Apparel sales in the U.S. bounced back in a big way last month, powered by a surge in online purchases as consumers altered their spending habits, Mastercard executive vice president Linda Kirkpatrick told CNBC on Tuesday.
“We’ve definitely seen a shift in the way consumers are spending throughout the pandemic,” Kirkpatrick, head of the U.S. merchants and acceptance division, said on “Power Lunch.” “Almost three-quarters of all apparel purchases were made online in February, and this is up from 47% just a year ago.”
Apparel sales overall declined 5.3% during the month, but e-commerce spending didn’t miss a beat. Online clothing sales spiked 47% year over year, according to data from Mastercard Economics Institute. February, the month of Valentine’s Day, also saw overall spending on jewelry rise almost 6% from the year prior. Meanwhile, online jewelry sales jumped 63%, the company said.
The increase in digital sales for the two categories came as retail sales as a whole in February rose 5% year over year, the company said. That’s compared with levels that preceded last year’s economic shutdowns triggered by the coronavirus pandemic.
The new data is an early sign that suggests more shoppers have adapted to buying clothes and jewelry digitally, and Mastercard expects the trend to continue to take shape even as the economy reopens and more people venture outside the home, Kirkpatrick said.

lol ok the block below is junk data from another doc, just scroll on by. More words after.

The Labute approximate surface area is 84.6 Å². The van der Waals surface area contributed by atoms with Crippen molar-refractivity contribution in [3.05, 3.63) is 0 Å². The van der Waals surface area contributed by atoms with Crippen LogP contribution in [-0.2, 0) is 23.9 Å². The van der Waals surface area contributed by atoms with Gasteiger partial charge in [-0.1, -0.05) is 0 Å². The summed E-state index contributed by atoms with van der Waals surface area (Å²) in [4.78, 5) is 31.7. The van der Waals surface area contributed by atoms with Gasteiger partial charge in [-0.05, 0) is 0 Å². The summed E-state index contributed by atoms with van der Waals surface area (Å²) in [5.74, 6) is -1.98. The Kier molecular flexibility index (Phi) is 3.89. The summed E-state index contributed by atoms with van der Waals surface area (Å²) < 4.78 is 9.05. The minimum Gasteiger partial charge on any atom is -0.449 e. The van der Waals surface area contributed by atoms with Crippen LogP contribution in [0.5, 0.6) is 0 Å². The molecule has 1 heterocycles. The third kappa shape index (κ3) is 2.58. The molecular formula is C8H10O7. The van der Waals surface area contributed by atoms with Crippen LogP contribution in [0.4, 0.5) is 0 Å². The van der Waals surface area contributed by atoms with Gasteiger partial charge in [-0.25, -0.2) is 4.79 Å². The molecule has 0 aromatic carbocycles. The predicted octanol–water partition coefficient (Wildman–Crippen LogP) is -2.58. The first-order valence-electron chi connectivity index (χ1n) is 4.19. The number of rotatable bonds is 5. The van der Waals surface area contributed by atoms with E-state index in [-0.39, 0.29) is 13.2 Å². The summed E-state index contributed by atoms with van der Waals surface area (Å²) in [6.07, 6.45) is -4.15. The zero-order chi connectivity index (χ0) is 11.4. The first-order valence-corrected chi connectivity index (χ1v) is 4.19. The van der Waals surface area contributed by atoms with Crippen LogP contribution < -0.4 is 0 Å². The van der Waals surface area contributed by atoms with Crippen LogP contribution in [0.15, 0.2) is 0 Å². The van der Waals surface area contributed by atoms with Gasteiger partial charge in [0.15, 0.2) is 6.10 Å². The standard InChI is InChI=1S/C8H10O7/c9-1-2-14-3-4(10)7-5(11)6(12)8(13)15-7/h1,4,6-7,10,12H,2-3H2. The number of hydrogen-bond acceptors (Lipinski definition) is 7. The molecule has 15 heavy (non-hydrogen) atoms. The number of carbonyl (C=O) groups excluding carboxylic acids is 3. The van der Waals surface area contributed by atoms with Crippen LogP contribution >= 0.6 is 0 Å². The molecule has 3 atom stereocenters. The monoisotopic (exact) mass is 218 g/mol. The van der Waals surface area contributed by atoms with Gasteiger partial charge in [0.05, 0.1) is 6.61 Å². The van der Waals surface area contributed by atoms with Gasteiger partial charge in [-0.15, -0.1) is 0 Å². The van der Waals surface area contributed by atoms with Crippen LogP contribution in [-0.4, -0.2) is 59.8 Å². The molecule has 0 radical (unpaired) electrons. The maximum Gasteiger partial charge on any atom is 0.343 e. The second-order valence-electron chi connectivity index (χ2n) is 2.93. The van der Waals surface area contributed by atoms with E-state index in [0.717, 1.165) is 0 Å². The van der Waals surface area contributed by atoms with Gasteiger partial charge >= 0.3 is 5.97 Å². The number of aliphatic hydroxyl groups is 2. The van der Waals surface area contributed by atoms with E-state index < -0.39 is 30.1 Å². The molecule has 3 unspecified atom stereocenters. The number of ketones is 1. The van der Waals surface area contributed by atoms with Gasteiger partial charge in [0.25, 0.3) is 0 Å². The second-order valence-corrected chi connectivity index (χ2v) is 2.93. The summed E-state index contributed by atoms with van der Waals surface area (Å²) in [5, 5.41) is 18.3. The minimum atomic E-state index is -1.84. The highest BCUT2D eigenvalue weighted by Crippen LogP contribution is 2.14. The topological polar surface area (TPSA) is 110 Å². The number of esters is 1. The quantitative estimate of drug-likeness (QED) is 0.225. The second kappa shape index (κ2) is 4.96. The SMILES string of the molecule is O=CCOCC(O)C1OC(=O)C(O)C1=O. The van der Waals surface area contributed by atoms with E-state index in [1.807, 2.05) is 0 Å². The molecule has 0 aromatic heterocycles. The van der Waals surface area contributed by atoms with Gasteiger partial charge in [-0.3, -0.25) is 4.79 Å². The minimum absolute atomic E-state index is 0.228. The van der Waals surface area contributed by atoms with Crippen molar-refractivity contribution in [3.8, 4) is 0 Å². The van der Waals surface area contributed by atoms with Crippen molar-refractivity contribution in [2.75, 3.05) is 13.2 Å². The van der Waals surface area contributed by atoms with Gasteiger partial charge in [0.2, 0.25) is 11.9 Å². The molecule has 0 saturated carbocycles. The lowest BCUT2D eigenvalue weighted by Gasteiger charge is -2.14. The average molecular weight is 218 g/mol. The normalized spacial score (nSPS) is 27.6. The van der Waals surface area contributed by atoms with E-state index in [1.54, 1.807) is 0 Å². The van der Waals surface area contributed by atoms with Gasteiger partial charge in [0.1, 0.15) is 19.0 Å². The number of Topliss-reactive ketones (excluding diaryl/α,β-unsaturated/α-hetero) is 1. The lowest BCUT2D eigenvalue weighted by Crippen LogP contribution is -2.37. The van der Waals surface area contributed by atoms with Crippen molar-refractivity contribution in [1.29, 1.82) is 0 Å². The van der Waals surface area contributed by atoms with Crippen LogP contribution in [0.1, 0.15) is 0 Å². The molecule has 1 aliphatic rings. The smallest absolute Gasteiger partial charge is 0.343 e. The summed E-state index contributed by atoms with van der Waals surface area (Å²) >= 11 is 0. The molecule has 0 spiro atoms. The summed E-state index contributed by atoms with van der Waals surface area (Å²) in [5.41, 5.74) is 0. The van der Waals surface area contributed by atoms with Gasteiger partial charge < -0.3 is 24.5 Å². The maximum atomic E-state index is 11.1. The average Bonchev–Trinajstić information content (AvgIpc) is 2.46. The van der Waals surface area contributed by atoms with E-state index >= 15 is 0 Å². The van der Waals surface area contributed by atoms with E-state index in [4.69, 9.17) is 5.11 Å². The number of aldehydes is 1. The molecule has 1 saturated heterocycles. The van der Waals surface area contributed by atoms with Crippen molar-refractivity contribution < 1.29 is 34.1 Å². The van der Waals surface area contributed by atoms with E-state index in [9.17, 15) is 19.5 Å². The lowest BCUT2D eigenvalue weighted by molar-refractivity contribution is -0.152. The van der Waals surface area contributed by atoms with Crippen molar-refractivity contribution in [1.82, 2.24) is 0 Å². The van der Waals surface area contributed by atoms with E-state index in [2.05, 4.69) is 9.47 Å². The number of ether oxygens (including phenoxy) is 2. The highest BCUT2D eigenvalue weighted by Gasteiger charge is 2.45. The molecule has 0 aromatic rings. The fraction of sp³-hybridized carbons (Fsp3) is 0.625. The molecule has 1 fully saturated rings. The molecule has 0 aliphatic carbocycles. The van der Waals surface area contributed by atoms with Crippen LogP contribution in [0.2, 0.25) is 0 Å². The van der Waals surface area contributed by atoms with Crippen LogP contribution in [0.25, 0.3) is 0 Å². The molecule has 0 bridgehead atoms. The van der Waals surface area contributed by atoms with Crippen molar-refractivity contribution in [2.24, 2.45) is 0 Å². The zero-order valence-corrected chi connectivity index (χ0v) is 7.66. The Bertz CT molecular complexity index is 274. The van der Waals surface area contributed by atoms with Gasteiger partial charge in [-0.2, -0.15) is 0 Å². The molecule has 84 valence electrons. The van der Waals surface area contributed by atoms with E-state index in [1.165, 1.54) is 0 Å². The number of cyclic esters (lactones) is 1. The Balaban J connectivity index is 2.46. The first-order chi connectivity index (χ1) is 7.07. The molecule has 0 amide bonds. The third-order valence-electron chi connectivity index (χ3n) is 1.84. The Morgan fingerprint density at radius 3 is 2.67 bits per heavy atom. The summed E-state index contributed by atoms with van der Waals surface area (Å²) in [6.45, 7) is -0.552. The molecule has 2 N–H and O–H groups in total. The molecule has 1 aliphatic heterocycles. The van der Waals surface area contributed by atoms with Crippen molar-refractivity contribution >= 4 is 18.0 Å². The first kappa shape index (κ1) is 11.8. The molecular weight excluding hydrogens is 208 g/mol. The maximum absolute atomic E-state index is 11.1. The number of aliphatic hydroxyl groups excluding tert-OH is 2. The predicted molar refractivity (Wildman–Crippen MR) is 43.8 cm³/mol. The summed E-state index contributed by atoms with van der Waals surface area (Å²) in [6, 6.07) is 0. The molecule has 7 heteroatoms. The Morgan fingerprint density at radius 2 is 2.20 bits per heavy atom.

It’s also a welcome development for apparel makers after clothing sales suffered a 19% decline in 2020, based on research from The NPD Group, in the midst of business restrictions and social distancing mandates put in place to combat the spread of Covid-19.
Sweatpants and sleepwear sales did improve amid the pandemic as consumers sought more comfort wear for the home, but data suggests that dress purchases could be on the rise as optimism grows about the economy reopening.
The credit card company reported a 9% drop in total revenues in 2020, according to FactSet.
E-commerce sales in February surged 54.7% when compared with the same month last year, the company found. While the shift to digital was in the making for years, that adoption accelerated in 2020, two years ahead of schedule, the company says.
Kirkpatrick said Mastercard believes there’s more headway for growth in both e-commerce and contactless payment options in brick-and-mortar locations.
“Within the stores themselves, we’ve seen a clear shift to contactless payments,” Kirkpatrick said.
“What we’re seeing right now is consumers are embracing digital payments more rapidly than ever before,” she said. “Consumers, you know, they’ve really built a digital commerce muscle that we believe is here to stay.”
Shares of Mastercard closed up slightly after hitting a 52-week high Tuesday.